Over the years, zombie movies have evolved in many ways. The stories have become more complex, the characters more diverse, and of course the special effects much more gruesome and realistic. Fans have watched as the zombies we love have gone from mere pale, shadow eyed people to partially skeletal, decomposing creatures of pure gore fantasy. In this article I’d like us to explore this evolution and how it has contributed to the progression of popularity of the zombie genre.
To begin, we need to go all the way back to the very beginning of the zombie genre. Before zombies were what we think of today. Before they were infected flesh eaters. Back to when zombies were simply undead servants of dark magic. In 1932 cinema goers were given their first real taste of zombies in the film White Zombie, starring the legendary Bela Lugosi. In this film, however, the zombies were not flesh eating monsters, but rather undead servants of an evil voodoo master. Having been killed and brought back using voodoo black magic, the zombies were essentially mindless undead thugs. Their look was fairly simple, having dirty skin and dark circles around the eyes.
This continued to be the general look of zombies for nearly forty years. Then, in 1966, the film Plague of the Zombies hit theaters and zombies got a new, much more terrifying face. In this film the zombies were still undead voodoo slaves, but no longer were they simply tired looking humans, nor where they in black and white. Plague of the Zombies gave us a zombie that was more creature than human. The skin had become greyish green and had a look of decomposition, showing the flesh beginning to rot. The eyes were now white and cloudy, and the teeth were jagged and broken. Plague of the Zombies gave us the first glimpse of what zombies would eventually become, true horrifying monsters, in full technicolor.
Now we come to the birth of modern zombies. I refer, of course, to George A. Romero’s 1968 masterpiece, Night of the Living Dead. This was the movie that first introduced audiences to the fleshing eating zombie. No longer were zombies voodoo slaves, instead they were now of mysterious origin. Returned from the dead and consumed with a single, terrible desire. To rip apart and devour any and all life they came across. Romero’s zombies did have the previously seen shadowed eyes and partially rotted skin, but now their appearance included wounds and injuries, giving us clues to how they may have died. Since these zombies had come back from the dead mysteriously, we see undead in various stages of decay.
In 1972 zombie movies got an upgrade in the form of the low budget film Children Shouldn’t Play with Dead Things. It presented the zombie look in a whole new frightening way. In Children Should Play with Dead Things, the zombies vary from green skinned corpses to bulging eyed almost skeletal mess of rotted flesh. The gory colors of the different stages of dead flesh and open wounds brings them to life in a way that had yet to be experienced.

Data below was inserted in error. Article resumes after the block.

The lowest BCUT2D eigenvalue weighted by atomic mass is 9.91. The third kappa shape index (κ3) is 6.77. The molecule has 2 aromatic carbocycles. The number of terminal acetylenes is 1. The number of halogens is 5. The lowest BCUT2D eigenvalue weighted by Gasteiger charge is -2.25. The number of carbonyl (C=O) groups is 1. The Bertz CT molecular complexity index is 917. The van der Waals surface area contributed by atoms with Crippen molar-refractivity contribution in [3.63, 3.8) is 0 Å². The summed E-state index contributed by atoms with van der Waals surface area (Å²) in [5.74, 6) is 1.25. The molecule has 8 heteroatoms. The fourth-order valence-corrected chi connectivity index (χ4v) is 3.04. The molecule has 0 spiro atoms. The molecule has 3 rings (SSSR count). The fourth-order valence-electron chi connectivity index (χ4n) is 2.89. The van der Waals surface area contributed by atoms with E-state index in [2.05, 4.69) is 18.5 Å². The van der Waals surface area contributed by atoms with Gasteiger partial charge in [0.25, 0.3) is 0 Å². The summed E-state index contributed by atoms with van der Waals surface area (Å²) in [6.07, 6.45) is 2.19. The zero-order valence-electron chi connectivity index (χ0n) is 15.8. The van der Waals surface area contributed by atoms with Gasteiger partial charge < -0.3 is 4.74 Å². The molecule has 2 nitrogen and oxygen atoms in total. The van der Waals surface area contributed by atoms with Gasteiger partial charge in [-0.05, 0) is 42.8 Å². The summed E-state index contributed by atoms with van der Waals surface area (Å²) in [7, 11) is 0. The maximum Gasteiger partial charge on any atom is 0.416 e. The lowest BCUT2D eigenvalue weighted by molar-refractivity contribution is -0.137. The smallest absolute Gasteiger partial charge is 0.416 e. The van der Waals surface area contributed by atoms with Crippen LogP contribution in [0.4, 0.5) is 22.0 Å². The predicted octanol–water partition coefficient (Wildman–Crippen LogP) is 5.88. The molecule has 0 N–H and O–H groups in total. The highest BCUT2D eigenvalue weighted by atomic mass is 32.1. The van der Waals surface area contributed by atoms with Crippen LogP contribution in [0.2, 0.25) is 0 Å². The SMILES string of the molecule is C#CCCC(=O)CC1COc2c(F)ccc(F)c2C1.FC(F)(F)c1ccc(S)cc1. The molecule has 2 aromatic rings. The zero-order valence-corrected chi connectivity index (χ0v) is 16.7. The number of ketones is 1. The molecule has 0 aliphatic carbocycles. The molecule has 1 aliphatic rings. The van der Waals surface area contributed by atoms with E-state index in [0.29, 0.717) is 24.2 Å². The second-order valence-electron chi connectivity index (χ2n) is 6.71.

The 70’s offered up a number of new zombie films, in which the zombies looked similar to what the audience had come to expect. Then, at the very end of the 70’s(1979 to be exact), the movie Zombie was released and suddenly took the gore aspect of zombie films to a whole new level. It showed the undead creature in a further state of decay and rot than we’d ever seen before, as well as depicting blood and wounds in incredibly vivid detail.
The 80’s were invaded with an overwhelming abundance of zombie films. Over 50 major zombie or zombie related films being released within that decade, including The Evil Dead, Return of the Living Dead(which was the first movie to feature a zombie saying “Brains!”), and of course, Day of the Dead. Romero’s third installation in his “of the Dead” series saw him step his special effects up quite a bit. In this film we get zombies with their jaws ripped out, zombies being autopsied on, and of course Bub, the semi intelligent zombie who has a look that while plain in comparison to the more gruesome zombies, is still very detailed in it’s textures and color.
Audiences ushered in the 90’s with, in my opinion, an absolutely spectacular 1990 remake of Romero’s original Night of the Living Dead. His classic zombies getting a full color, full gore makeover that would cement the level of grotesque expectation zombie fans would come to have from then on.
The look of zombies since then has stayed similar but steady. Improving slightly, of course, as special effects have developed. This all perhaps culminating in The Walking Dead television series, which can certainly be considered the go to representation of the modern zombie appearance.
Though I am inclined to believe we have reached a point in the evolution of practical effects that make us unable to expect to see anything we have not seen, in some form, before, I do hope that film and television will continue to try to evolve zombies. I will always be curious to see where this genre goes next and what new emerging minds will have to offer.